Trap geometry: changes

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Exploring for Oil and Gas Traps
Series Treatise in Petroleum Geology
Part Predicting the occurrence of oil and gas traps
Chapter Predicting preservation and destruction of accumulations
Author Alton A. Brown
Link Web page
Store AAPG Store

We often assume that a structure remains static when charged by petroleum. Traps may be charged during structural growth, and accumulations can be partially or completely spilled by later structural deformation.

Traps charged during structural growth are not destroyed by spillage as long as the trapping geometry is maintained during deformation because petroleum migrates with the structural closure much faster than the rate of structural growth.[1] Conversely, if structural closure is destroyed during deformation, spillage occurs rapidly.

Paleofluid contacts may be tilted where spillage results from structural tilting. For example, Prudhoe Bay field, charged during the Late Cretaceous and tilted during the late Eocene[2] resulted in a tilted paleo oil-water contact.

Change in a fold trap

Figure 1 Continued growth of a foreland-sloping duplex preserves an accumulation in an early duplex but displaces the accumulation relative to the reservoir rock. Modified from Mitra;[3] courtesy AAPG.

Figure 1 shows how continued growth of a foreland-sloping duplex preserves an accumulation in an early duplex but displaces the accumulation relative to the reservoir rock. The stippled area outlining the initial accumulation is fixed relative to the rock. The solid area on the lower figure marks the accumulation at the top of the structure after movement.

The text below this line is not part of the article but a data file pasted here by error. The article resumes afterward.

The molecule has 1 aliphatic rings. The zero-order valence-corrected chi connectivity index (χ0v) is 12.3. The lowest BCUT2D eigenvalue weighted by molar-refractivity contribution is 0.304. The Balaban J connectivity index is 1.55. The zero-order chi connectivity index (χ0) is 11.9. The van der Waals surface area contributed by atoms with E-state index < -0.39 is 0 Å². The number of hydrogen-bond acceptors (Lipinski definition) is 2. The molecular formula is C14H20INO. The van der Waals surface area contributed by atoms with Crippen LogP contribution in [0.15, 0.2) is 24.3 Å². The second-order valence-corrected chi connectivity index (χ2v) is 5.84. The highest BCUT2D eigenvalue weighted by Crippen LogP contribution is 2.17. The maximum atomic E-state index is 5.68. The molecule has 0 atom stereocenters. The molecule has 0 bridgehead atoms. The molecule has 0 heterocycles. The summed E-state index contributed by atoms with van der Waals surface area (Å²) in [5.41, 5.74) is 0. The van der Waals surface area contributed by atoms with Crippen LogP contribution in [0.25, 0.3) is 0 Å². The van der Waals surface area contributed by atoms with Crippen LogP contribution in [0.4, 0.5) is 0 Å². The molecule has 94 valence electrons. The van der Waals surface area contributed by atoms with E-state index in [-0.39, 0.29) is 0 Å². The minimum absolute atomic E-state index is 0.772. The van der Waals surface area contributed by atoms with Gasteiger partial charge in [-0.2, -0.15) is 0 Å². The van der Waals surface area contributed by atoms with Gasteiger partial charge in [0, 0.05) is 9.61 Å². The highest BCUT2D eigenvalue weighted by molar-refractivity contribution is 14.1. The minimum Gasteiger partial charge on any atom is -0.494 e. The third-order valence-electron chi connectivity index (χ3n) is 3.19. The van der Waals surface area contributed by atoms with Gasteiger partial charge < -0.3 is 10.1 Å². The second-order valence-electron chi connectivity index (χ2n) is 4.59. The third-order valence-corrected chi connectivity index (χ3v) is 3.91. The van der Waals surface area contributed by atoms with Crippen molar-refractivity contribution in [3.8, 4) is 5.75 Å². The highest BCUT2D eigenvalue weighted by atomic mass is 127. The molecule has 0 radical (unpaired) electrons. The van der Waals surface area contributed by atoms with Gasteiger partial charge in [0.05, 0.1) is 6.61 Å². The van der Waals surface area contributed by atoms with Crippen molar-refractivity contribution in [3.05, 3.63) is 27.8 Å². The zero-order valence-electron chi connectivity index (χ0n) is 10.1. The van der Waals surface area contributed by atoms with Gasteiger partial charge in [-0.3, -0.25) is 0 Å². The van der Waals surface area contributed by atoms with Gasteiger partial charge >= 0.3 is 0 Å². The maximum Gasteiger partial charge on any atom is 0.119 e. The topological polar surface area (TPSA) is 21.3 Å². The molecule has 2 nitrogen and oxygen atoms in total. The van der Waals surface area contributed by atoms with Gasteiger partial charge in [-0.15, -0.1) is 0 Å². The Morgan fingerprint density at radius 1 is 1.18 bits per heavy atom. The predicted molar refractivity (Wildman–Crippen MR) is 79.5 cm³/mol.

Similarly, where the axis of a fault-bend fold on a hanging wall is fixed relative to the bend of the fault on the foot wall, the actual rock occupying the fold changes during movement along the fault. However, the position of the trap remains approximately fixed relative to the footwall and the fault bend.

Change in a fault trap

Figure 2 Spillage resulting from movement on a sealing fault.

Traps in which faults form part of the closure are especially susceptible to spillage during structural growth because movement on the fault may result in leakage. Movement on the fault is also likely to juxtapose permeable lithologies across the fault at some point in the movement. Figure 2 shows spillage resulting from movement on a sealing fault.

As the fault displaces the units, an early-charged trap (A, at t = 1) is juxtaposed against a sandstone at some later time (B, at t = 2). This probably will result in rapid spillage. If further fault movement restores favorable seal juxtaposition (C, at t = 3), additional petroleum charge will be needed to fill the new trap.

Evaluating spillage

Structural spillage is avoided if trapping geometry is maintained during deformation after charging. Structural closure must be maintained at all times during subsequent deformation. Throws on faults likely to cut the seal at the accumulation should be less than the seal thickness to avoid spillage by juxtaposition across the fault plane.

Spillage potential can be evaluated by combining geohistory analysis and structural analysis. Geohistory analysis (combined analysis of burial, thermal, and generation history) of gathering areas for prospects gives the range of charging times for the prospect [essentially the time of generation in nearby gathering areas[4]]). Structural analysis, using balanced structural cross sections as well as cross-cutting and superposition relationships, gives the range of times for trapping geometry formation and failure.

See also

References

  1. Hubbert, M., K., 1953, Entrapment of petroleum under hydrodynamic conditions: AAPG Bulletin, vol. 37, p. 1954–2026.
  2. Atkinson, C., McGowen, J., Block, S., Lundell, L., Trumbly, P., 1990, Braidplain and deltaic reservoirs, Prudhoe Bay field, Alaska, in Barwis, J., McPherson, J., Studlick, J., eds., Sandstone Petroleum Reservoirs: New York, Springer-Verlag, p. 7–30.
  3. Mitra, S., 1986, Duplex structures and imbricate thrust systems: geometry, structural position, and hydrocarbon potential: AAPG Bulletin, vol. 70, p. 1087–1112.
  4. England, W., A., Mann, A., L., Mann, D., M., 1991, Migration from source to trap, in Merrill, R., K., ed., Source and Migration Processes and Evaluation Techniques: AAPG Treatise of Petroleum Geology Handbook of Petroleum Geology, p. 23–46.

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